Moving to Australia

Moving to Australia

In 2004 Paul Field, 35, left London and moved halfway around the world to Melbourne, Australia, to be with his wife, Katie. Here he tells us about his work in I.T.

Five years ago I moved to Melbourne to be with my wife, Katie, who is Australian. Before making such a big move I came out here for a few weeks for a holiday to make sure I liked the place and I absolutely loved it. In April 2004 I boarded a plane with a one-way ticket and started my new life. The only foolish aspect of this was setting myself up for two winters in a row!

I arrived in Australia without a job lined up. Back in the UK I had found some Australian job-search websites ( being the main one for I.T.) and assessed how active the job market seemed to be. It was inevitably not as busy as the London job market, but there still seemed to be plenty of opportunities for people with my skills. It was only about three weeks before I found work as a consultant for a Melbourne-based company through an online job-search website.

Unfortunately my first job didnt work out too well. As a consultant I have to work on various client sites, and at that time most of the work was Sydney-based so I had to travel there and back from Melbourne every weekend. That might sound appealing to most poms, but while they look close on a map of Australia, Sydney is actually about 600 miles from Melbourne, and I didnt move halfway around the world to still not spend time with my wife! I stayed in that job for 12 months until Katie told me she was seriously ill and needed a kidney transplant. In the end I decided to resign so I could spend more time in Melbourne with her. I estimate I spent 50 per cent of that first 12 months in Sydney.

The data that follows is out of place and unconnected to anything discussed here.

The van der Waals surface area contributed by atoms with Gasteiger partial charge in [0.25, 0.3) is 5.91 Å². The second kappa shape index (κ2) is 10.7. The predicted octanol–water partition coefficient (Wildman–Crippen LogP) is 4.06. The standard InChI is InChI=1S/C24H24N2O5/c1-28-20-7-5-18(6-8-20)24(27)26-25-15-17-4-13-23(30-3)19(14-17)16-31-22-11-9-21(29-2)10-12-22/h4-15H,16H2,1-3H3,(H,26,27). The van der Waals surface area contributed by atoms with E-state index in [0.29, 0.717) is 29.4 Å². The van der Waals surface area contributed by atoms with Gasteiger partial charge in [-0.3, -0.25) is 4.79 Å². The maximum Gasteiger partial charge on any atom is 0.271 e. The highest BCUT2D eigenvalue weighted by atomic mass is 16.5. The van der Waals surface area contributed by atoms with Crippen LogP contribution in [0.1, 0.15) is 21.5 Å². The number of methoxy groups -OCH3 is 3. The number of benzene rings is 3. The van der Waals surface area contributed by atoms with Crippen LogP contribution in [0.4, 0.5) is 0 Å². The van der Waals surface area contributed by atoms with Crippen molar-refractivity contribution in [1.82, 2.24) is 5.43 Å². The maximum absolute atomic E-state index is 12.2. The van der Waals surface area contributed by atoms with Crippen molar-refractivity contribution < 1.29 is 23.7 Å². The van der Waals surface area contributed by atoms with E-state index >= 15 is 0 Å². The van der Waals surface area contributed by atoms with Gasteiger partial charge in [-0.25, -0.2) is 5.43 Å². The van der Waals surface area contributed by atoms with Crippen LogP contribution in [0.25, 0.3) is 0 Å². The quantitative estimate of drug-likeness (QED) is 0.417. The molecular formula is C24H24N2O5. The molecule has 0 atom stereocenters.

I am now in my seventh contracting job and am enjoying the work out here. I work as a business intelligence/data warehousing consultant. To my mind, Katie has a much more interesting job she writes about and catalogues online learning games used by schools throughout Australia. The games teach numeracy, languages, history, geography, and so on. Of course, before she can write about them she has to play them first. Call that work?!

There are more similarities than differences between working life in England and Australia. The trains still break down, although its more likely due to the tracks melting in 45-degree heat rather than snow, and the weekends still arent long enough!

I think the biggest surprise of working life out here is how much more serious it seems than in England. Not that people dont take their careers seriously back home, but its to another degree here and completely the opposite of what I was expecting. The concept of the pub lunch on a Friday, for example, does not exist. In the five years Ive been here I can count on one hand the number of times Ive had an alcoholic drink during a work-day lunch. The only other gripe I have is that we only get 20 days annual leave I had 25 back in Blighty!

Overall, working in Australia is much the same as working in England. But living in Australia is far better!


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